IE11 Not Supported

For optimal browsing, we recommend Chrome, Firefox or Safari browsers.

Legislative Analyst Examines Broadband Funding

The Legislative Analyst’s Office, which advises lawmakers, has reviewed several funding streams for broadband that have been made available by the federal government and codified in the state budget.

A group of wires bunched together.
In a recent Budget and Policy Post, the state Legislative Analyst’s Office (LAO) examined how lawmakers agreed to fund broadband infrastructure in the current and upcoming fiscal years.

There’s a lot to consider for LAO, which advises the Legislature on matters of finance and policy. As it points out, Gov. Gavin Newsom and legislators approved spending a breathtaking $6 billion on broadband infrastructure in three fiscal years starting with the current 2021-2022 Fiscal Year state budget that began July 1. Of the $6 billion, there’s nearly $4.4 billion appropriated in FY 2021‑22, the LAO notes — $4.3 billion in federal American Rescue Plan (ARP) Act fiscal relief funds, and $50 million from the General Fund. Among the takeaways:

  • California state government stands to receive about $27 billion, LAO said, from the ARP’s Coronavirus State and Local Fiscal Recovery Fund, and $550 million from its Coronavirus Capital Projects Fund (CCPF). The state will then have until Dec. 31, 2024, to commit that money to be spent. It will have a bit longer, until Dec. 31, 2026, to actually “expend” the money, LAO said in its post, on “a variety of purposes including broadband infrastructure.”
  • The Newsom administration and lawmakers agreed to spend that $6 billion over three fiscal years, beginning July 1, on three broadband infrastructure projects and programs Newsom proposed in his May revision of the then-proposed state budget. Delving further into its divisions beyond what’s stated above, there’s $50 million from the General Fund and slightly more than $1.6 billion from the General Fund that, “while intended by the administration and Legislature to be committed to broadband infrastructure, would need to be appropriated by the Legislature in 2022‑23 and 2023‑24,” per LAO.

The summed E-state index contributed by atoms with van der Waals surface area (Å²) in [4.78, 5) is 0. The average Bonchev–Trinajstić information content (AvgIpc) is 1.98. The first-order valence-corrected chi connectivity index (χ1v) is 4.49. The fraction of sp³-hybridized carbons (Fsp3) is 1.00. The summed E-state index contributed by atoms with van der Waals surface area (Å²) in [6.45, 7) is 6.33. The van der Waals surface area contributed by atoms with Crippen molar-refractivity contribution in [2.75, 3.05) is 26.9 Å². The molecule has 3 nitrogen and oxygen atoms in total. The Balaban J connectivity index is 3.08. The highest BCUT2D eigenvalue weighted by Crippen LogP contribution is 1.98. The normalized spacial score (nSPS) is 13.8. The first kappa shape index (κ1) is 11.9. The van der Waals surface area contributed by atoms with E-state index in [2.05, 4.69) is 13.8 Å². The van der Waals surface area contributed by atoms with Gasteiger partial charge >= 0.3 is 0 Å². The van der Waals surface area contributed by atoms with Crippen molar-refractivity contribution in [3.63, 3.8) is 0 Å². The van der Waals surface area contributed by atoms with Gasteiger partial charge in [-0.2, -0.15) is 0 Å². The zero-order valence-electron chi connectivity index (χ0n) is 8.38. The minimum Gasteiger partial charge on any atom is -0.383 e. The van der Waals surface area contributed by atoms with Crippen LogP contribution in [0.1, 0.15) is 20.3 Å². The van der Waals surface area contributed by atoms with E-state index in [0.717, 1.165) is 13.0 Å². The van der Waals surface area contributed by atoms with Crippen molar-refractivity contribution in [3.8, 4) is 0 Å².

• Where is that money targeted? There’s $3.25 billion for middle-mile networks. That’s money, the LAO said, from California’s ARP “fiscal relief allocation” during the current fiscal year, for the California Department of Technology to “implement the middle-mile network through the department’s Office of Broadband and Digital Literacy (OBBDL).” State law, LAO said, “requires CDT’s OBBDL to work with a third-party administrator to implement the middle-mile network.” The funding is available to be allocated through Dec. 31, 2024, and for “encumbrance and liquidation” through Dec. 31, 2026.
  • There’s also $2 billion for last-mile projects. The state’s spending plan delivers a little over $1 billion in FY 2021‑22 and indicates the intent to commit $125 million from the General Fund in FY 2022‑23 and $803 million from the General Fund in FY 2023‑24 to the California Public Utilities Commission from ARP allocations. Of the $1 billion, LAO said, $550 million is from the ARP CCPF allocation and $522 million is from ARP fiscal relief fund allocation. The money is destined to be “deposited into a new Federal Funding Account within CPUC’s CASF (California Advanced Services Fund) program to provide last-mile broadband infrastructure project grants.” And $22 million from ARP fiscal relief funds is earmarked for “CPUC support and technical assistance with broadband infrastructure projects and programs,” and can be allocated by the CPUC through Dec. 31, 2024, and “encumbered and liquidated” through Dec. 31, 2026. And there’s $750 million this fiscal year to capitalize a new Broadband Loan Loss Reserve Fund in CASF, with the intent, LAO said, “to commit an additional $125 million General Fund in 2022‑23 and $575 million General Fund in 2023‑24.”
  • Two forms of oversight will look in on all this fairly soon. California state Senate Bill 156, which Newsom signed in July, requires CDT to work with the Department of Finance to produce a report by March 1 and yearly thereafter, updating budget committees on middle- and last-mile implementations. And organizations receiving last-mile project grants via CASF are required to report monthly to CPUC on fund expenditures for contracts or subcontracts over $25,000.
Theo Douglas is Assistant Managing Editor of Industry Insider — California.